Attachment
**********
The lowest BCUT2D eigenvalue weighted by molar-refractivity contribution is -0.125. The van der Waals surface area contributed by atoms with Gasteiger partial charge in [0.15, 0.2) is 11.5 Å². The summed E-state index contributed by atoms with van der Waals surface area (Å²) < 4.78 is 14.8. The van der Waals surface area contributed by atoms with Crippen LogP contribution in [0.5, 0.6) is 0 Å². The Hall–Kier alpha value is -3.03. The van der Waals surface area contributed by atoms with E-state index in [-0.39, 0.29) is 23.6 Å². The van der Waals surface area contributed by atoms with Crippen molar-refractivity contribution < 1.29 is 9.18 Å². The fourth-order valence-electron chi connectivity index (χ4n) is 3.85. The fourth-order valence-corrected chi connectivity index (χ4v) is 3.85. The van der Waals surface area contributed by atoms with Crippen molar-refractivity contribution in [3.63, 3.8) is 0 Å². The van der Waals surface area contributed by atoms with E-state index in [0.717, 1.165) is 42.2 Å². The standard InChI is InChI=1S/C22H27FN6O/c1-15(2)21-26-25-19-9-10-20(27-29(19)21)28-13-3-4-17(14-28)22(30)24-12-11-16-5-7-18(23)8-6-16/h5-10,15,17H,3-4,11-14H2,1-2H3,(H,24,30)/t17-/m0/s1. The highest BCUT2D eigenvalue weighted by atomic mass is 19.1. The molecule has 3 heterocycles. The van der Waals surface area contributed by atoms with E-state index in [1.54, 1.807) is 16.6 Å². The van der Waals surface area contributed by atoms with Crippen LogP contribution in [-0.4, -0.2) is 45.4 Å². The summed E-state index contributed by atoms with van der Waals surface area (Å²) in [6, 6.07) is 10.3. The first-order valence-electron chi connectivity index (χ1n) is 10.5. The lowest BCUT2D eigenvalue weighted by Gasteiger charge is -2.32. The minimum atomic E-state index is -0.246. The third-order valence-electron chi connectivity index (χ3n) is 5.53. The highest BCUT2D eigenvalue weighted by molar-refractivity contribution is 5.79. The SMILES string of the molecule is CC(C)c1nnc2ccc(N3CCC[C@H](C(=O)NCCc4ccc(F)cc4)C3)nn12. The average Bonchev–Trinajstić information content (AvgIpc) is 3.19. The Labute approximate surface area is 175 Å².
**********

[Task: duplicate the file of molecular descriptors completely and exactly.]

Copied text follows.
The lowest BCUT2D eigenvalue weighted by molar-refractivity contribution is -0.125. The van der Waals surface area contributed by atoms with Gasteiger partial charge in [0.15, 0.2) is 11.5 Å². The summed E-state index contributed by atoms with van der Waals surface area (Å²) < 4.78 is 14.8. The van der Waals surface area contributed by atoms with Crippen LogP contribution in [0.5, 0.6) is 0 Å². The Hall–Kier alpha value is -3.03. The van der Waals surface area contributed by atoms with E-state index in [-0.39, 0.29) is 23.6 Å². The van der Waals surface area contributed by atoms with Crippen molar-refractivity contribution < 1.29 is 9.18 Å². The fourth-order valence-electron chi connectivity index (χ4n) is 3.85. The fourth-order valence-corrected chi connectivity index (χ4v) is 3.85. The van der Waals surface area contributed by atoms with Crippen molar-refractivity contribution in [3.63, 3.8) is 0 Å². The van der Waals surface area contributed by atoms with E-state index in [0.717, 1.165) is 42.2 Å². The standard InChI is InChI=1S/C22H27FN6O/c1-15(2)21-26-25-19-9-10-20(27-29(19)21)28-13-3-4-17(14-28)22(30)24-12-11-16-5-7-18(23)8-6-16/h5-10,15,17H,3-4,11-14H2,1-2H3,(H,24,30)/t17-/m0/s1. The highest BCUT2D eigenvalue weighted by atomic mass is 19.1. The molecule has 3 heterocycles. The van der Waals surface area contributed by atoms with E-state index in [1.54, 1.807) is 16.6 Å². The van der Waals surface area contributed by atoms with Crippen LogP contribution in [-0.4, -0.2) is 45.4 Å². The summed E-state index contributed by atoms with van der Waals surface area (Å²) in [6, 6.07) is 10.3. The first-order valence-electron chi connectivity index (χ1n) is 10.5. The lowest BCUT2D eigenvalue weighted by Gasteiger charge is -2.32. The minimum atomic E-state index is -0.246. The third-order valence-electron chi connectivity index (χ3n) is 5.53. The highest BCUT2D eigenvalue weighted by molar-refractivity contribution is 5.79. The SMILES string of the molecule is CC(C)c1nnc2ccc(N3CCC[C@H](C(=O)NCCc4ccc(F)cc4)C3)nn12. The average Bonchev–Trinajstić information content (AvgIpc) is 3.19. The Labute approximate surface area is 175 Å².